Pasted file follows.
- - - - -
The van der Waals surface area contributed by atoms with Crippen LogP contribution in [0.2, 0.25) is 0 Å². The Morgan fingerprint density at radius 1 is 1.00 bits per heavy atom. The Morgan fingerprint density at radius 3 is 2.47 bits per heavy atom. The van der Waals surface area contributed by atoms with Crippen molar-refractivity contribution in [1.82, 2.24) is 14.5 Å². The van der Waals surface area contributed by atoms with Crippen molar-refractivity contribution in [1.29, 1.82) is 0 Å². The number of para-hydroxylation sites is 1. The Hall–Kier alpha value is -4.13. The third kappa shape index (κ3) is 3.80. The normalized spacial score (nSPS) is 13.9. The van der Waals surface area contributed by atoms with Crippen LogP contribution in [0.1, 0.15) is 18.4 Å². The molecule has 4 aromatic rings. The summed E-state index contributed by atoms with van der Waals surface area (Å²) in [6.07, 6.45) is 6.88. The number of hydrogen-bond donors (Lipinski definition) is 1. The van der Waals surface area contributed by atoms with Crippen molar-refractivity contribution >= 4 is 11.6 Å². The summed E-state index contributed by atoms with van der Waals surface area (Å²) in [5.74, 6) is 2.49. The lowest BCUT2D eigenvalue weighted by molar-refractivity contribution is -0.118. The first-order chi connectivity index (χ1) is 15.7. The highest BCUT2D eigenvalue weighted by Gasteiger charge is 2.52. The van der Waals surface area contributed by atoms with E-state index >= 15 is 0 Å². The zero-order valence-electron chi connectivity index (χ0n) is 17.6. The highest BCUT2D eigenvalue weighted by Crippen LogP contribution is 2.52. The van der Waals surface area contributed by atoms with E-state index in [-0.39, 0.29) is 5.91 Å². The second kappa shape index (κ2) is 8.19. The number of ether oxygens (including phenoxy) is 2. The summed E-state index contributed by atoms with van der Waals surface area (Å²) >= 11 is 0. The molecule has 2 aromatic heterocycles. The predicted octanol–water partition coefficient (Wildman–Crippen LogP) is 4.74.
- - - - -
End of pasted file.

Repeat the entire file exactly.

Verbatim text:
The van der Waals surface area contributed by atoms with Crippen LogP contribution in [0.2, 0.25) is 0 Å². The Morgan fingerprint density at radius 1 is 1.00 bits per heavy atom. The Morgan fingerprint density at radius 3 is 2.47 bits per heavy atom. The van der Waals surface area contributed by atoms with Crippen molar-refractivity contribution in [1.82, 2.24) is 14.5 Å². The van der Waals surface area contributed by atoms with Crippen molar-refractivity contribution in [1.29, 1.82) is 0 Å². The number of para-hydroxylation sites is 1. The Hall–Kier alpha value is -4.13. The third kappa shape index (κ3) is 3.80. The normalized spacial score (nSPS) is 13.9. The van der Waals surface area contributed by atoms with Crippen LogP contribution in [0.1, 0.15) is 18.4 Å². The molecule has 4 aromatic rings. The summed E-state index contributed by atoms with van der Waals surface area (Å²) in [6.07, 6.45) is 6.88. The number of hydrogen-bond donors (Lipinski definition) is 1. The van der Waals surface area contributed by atoms with Crippen molar-refractivity contribution >= 4 is 11.6 Å². The summed E-state index contributed by atoms with van der Waals surface area (Å²) in [5.74, 6) is 2.49. The lowest BCUT2D eigenvalue weighted by molar-refractivity contribution is -0.118. The first-order chi connectivity index (χ1) is 15.7. The highest BCUT2D eigenvalue weighted by Gasteiger charge is 2.52. The van der Waals surface area contributed by atoms with E-state index >= 15 is 0 Å². The zero-order valence-electron chi connectivity index (χ0n) is 17.6. The highest BCUT2D eigenvalue weighted by Crippen LogP contribution is 2.52. The van der Waals surface area contributed by atoms with E-state index in [-0.39, 0.29) is 5.91 Å². The second kappa shape index (κ2) is 8.19. The number of ether oxygens (including phenoxy) is 2. The summed E-state index contributed by atoms with van der Waals surface area (Å²) >= 11 is 0. The molecule has 2 aromatic heterocycles. The predicted octanol–water partition coefficient (Wildman–Crippen LogP) is 4.74.